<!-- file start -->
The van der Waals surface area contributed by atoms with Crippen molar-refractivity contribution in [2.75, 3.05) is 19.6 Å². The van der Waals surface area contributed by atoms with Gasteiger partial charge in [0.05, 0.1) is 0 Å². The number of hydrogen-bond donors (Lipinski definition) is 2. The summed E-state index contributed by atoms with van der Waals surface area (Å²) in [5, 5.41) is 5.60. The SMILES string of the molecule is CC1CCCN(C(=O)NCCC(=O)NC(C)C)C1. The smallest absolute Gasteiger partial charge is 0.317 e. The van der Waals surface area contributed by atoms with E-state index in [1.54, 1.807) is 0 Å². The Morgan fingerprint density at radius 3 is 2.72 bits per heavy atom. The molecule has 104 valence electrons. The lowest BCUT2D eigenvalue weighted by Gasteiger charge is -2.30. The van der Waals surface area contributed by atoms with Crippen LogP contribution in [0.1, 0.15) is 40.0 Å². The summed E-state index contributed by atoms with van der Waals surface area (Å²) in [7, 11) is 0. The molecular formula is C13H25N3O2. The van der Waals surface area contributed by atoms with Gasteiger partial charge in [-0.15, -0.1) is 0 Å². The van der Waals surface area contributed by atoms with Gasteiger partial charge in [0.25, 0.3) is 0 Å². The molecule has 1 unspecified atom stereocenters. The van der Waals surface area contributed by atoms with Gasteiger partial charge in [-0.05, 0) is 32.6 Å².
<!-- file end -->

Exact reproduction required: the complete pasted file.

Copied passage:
The van der Waals surface area contributed by atoms with Crippen molar-refractivity contribution in [2.75, 3.05) is 19.6 Å². The van der Waals surface area contributed by atoms with Gasteiger partial charge in [0.05, 0.1) is 0 Å². The number of hydrogen-bond donors (Lipinski definition) is 2. The summed E-state index contributed by atoms with van der Waals surface area (Å²) in [5, 5.41) is 5.60. The SMILES string of the molecule is CC1CCCN(C(=O)NCCC(=O)NC(C)C)C1. The smallest absolute Gasteiger partial charge is 0.317 e. The van der Waals surface area contributed by atoms with E-state index in [1.54, 1.807) is 0 Å². The Morgan fingerprint density at radius 3 is 2.72 bits per heavy atom. The molecule has 104 valence electrons. The lowest BCUT2D eigenvalue weighted by Gasteiger charge is -2.30. The van der Waals surface area contributed by atoms with Crippen LogP contribution in [0.1, 0.15) is 40.0 Å². The summed E-state index contributed by atoms with van der Waals surface area (Å²) in [7, 11) is 0. The molecular formula is C13H25N3O2. The van der Waals surface area contributed by atoms with Gasteiger partial charge in [-0.15, -0.1) is 0 Å². The van der Waals surface area contributed by atoms with Gasteiger partial charge in [0.25, 0.3) is 0 Å². The molecule has 1 unspecified atom stereocenters. The van der Waals surface area contributed by atoms with Gasteiger partial charge in [-0.05, 0) is 32.6 Å².